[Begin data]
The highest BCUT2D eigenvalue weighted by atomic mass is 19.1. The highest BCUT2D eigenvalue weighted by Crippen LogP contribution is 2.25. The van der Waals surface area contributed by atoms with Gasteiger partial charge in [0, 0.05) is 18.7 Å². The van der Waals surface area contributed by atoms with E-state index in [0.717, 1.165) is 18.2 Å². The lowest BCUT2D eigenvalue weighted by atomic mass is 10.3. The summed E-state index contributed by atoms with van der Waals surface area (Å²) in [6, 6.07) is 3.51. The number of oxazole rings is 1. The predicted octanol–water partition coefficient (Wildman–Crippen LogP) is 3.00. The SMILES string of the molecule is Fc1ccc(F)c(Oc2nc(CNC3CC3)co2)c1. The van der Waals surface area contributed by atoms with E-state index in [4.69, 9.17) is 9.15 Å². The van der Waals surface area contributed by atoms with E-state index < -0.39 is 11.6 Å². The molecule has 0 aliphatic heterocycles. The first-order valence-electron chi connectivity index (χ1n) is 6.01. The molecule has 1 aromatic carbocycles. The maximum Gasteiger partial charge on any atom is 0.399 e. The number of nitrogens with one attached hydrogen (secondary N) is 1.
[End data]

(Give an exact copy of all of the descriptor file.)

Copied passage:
The highest BCUT2D eigenvalue weighted by atomic mass is 19.1. The highest BCUT2D eigenvalue weighted by Crippen LogP contribution is 2.25. The van der Waals surface area contributed by atoms with Gasteiger partial charge in [0, 0.05) is 18.7 Å². The van der Waals surface area contributed by atoms with E-state index in [0.717, 1.165) is 18.2 Å². The lowest BCUT2D eigenvalue weighted by atomic mass is 10.3. The summed E-state index contributed by atoms with van der Waals surface area (Å²) in [6, 6.07) is 3.51. The number of oxazole rings is 1. The predicted octanol–water partition coefficient (Wildman–Crippen LogP) is 3.00. The SMILES string of the molecule is Fc1ccc(F)c(Oc2nc(CNC3CC3)co2)c1. The van der Waals surface area contributed by atoms with E-state index in [4.69, 9.17) is 9.15 Å². The van der Waals surface area contributed by atoms with E-state index < -0.39 is 11.6 Å². The molecule has 0 aliphatic heterocycles. The first-order valence-electron chi connectivity index (χ1n) is 6.01. The molecule has 1 aromatic carbocycles. The maximum Gasteiger partial charge on any atom is 0.399 e. The number of nitrogens with one attached hydrogen (secondary N) is 1.